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Edneyville school comes with a bonus

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Edneyville is getting a new school that will serve not only grammar school kids but the entire community. Architects on Monday unveiled a design that includes a high school-sized gym that can accommodate community recreation needs as well as the regular phys-ed programs.
Construction is set to begin in March with a completion date of Aug. 1, 2019.
The goal of the design by the county architects Clark Nexsen was to create a 21st century learning environment, preserve the rural character of the school, capitalize on outdoor activities and maintain a strong relationship with the community, yields a two-story structure with an arc in the middle that allows for a complete view of the surrounding land and mountains. Architects kept the view in mind when designing the building’s orientation.
The first floor of the building will contain administrative offices, the multi-purpose gymnasium and the kindergarten and first grade classrooms while the second floor will include second, third, fourth and fifth grade classrooms.
The multi-purpose gymnasium will be 1,500 square feet larger than the average elementary school gymnasium, architect Chad Roberson said. The space will have its own entrance, so it can be utilized by the community during weekends when the school is closed.
“The new gym will be a big plus for Henderson County recreation on weekends,” said Commissioner Charlie Messer.
The site also includes rain gardens, an outdoor amphitheater, a playground, a butterfly garden, an upper and lower terrace, an outdoor dining area and an outdoor art space and reading space. It could also have an outdoor basketball court and a baseball field.
The internal structure will allow natural light to enter and will offer many open spaces for teachers to talk with students individually. Cars will reach drop-off and pick-up sites off Pace Road, while delivery trucks use a service road from U.S. 64.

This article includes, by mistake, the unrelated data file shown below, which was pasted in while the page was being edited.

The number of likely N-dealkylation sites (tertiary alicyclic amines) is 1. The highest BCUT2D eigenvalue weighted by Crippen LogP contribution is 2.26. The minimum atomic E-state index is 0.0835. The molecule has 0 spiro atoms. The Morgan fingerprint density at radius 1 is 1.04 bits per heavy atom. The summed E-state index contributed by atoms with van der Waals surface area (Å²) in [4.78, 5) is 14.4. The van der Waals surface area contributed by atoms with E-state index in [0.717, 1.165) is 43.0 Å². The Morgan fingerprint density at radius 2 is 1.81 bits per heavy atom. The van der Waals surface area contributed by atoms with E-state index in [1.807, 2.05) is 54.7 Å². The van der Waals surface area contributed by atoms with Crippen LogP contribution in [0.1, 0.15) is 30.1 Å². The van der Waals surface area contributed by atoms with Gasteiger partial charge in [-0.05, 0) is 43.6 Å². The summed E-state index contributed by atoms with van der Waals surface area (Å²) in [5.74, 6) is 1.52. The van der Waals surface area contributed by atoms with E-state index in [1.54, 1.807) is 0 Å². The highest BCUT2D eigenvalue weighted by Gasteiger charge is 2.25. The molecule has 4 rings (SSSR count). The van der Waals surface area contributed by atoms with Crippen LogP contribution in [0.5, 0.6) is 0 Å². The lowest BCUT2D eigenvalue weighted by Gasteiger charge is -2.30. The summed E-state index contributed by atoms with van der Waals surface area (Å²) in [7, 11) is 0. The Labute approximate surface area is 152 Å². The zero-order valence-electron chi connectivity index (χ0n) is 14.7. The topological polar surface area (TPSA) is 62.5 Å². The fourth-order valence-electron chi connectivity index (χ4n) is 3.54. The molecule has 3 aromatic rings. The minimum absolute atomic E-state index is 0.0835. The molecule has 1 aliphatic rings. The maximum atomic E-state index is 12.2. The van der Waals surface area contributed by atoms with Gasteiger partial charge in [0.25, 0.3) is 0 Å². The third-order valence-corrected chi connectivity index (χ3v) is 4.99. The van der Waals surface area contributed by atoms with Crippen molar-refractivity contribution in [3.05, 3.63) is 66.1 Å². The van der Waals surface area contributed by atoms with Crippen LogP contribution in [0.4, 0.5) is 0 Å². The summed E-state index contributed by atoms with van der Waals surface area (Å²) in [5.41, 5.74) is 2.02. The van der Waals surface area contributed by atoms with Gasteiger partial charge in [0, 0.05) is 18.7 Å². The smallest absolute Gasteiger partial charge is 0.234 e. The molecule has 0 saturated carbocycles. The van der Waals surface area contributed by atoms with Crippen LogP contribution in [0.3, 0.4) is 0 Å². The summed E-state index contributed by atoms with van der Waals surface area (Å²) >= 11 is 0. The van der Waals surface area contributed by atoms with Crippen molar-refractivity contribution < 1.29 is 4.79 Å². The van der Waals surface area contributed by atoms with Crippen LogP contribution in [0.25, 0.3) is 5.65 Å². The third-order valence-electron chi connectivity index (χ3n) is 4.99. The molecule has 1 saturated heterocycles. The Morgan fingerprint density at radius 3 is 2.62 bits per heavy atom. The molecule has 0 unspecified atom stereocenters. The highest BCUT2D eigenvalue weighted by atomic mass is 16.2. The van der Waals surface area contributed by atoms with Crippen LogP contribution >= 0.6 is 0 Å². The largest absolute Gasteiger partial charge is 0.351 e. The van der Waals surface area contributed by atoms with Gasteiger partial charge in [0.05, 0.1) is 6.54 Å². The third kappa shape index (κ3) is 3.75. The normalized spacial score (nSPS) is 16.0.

When the new building opens for the 2019 school year, contractors will demolish the old school, causing a temporary rerouting of traffic until the site is cleared.
Parents, teachers and students have praised the school. During an initial community meeting at the start of the project, 30-40 teachers and administrators met with architects to discuss school design and innovation. Commissioners on Monday unanimously endorsed the design and gave the go-ahead for construction.
Sewer service for the project added a big capital expense.
Commissioners looked at an on-site drip-irrigation system, a discharge system and a pump station or gravity sewer line to Hendersonville as options. They’re leaning toward the gravity sewer line but plan to look at how to pay for it. Even though that option was the most expensive — at $4.5 million plus and $19,000 in annual user fees — it remains the most reliable option for the long term, engineers said. The line from Edneyville would run next to Clear Creek and a tributary. It would be maintained by the county or the city utility system. It would delay the school’s opening by one year because it takes longer to install and needs acquisition of easements by nearby landowners. The new school can still open on time if it continues to use the current septic system until the sewer line is done. WGLA Engineering recommended the gravity sewer, agreeing that in the long-run it would require less maintenance.
The county had allocated just $500,000 for the sewer system. The additional cost could be offset by a potential $1 million grant from the N.C. Department of Commerce and possible contributions from the city of Hendersonville and the WNC Justice Academy. Commissioners agreed to further discuss funding options for the sewer line next month.